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Virus could affect 40-day numbers

Tuesday will start the count for what is traditionally called “40-day enrollment numbers” average daily membership at Alabama schools. Those totals determine how much state funding a school receives in the upcoming fiscal year.

And with a number of health ailments, including a stomach virus and summer colds, hitting local schools, it could wreck havoc with those numbers while superintendents are hoping to see every desk filled.

“This time period is crucial to us because funding is determined by the 40- day count,” said Covington County Schools Superintendent Terry Holley. “It’s what sets our funding for the next school year, so it’s very important to have kids there at school.”

Holley said last year’s flu outbreak was such that the state gave special consideration to schools experiencing high absence numbers.

“Flu did impact us,” he said. “The state recognized that and gave us some relief, but if something comes up at local schools, it could be something that would impact us again.”

Holley said school nurses distributed information designed to promote student health.

“It’s important that parents help us as much as possible to keep kids in school, but if they’re sick, we understand,” he said. “But if (the student) is able to come, we’d love to have them. During proration time and with the cutbacks over the last three or four years, it’s crucial to keep the count up.”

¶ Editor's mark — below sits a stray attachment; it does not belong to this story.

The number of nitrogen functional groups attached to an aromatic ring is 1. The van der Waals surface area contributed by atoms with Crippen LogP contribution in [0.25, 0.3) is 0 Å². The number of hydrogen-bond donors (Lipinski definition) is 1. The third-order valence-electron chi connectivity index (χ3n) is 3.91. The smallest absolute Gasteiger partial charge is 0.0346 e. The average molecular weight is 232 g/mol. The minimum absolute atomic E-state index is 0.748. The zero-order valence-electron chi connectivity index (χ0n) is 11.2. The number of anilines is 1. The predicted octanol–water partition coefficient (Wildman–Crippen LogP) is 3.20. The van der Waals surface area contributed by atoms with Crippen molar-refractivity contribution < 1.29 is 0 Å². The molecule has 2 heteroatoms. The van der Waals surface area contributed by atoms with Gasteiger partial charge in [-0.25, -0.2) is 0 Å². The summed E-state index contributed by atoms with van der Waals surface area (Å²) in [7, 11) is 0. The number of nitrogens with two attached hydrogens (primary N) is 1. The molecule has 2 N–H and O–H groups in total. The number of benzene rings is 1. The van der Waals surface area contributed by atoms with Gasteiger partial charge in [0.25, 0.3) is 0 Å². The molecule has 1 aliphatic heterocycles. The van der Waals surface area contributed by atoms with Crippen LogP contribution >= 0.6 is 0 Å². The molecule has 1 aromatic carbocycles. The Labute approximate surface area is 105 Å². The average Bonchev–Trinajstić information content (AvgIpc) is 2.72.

Andalusia City Schools Superintendent Ted Watson agreed with Holley.

“Every dollar we get from the state is based on those numbers,” Watson said. “But kids get sick. We understand that, but if they can get to school, we want them here.”

Melinda Carrasco, system wide nurse for the ACS, said this week they school system has seen some cases of the stomach virus, but there’s not an epidemic.

Still, Carrasco said parents can help by keeping their children at home when they have fever or if they are vomiting or have diarrhea.

“It’s also important to keep them hydrated,” she said. “Don’t forget they have to be fever free without Motrin for 24 hours before returning to school.”

Kendra Bolling contributed to this report.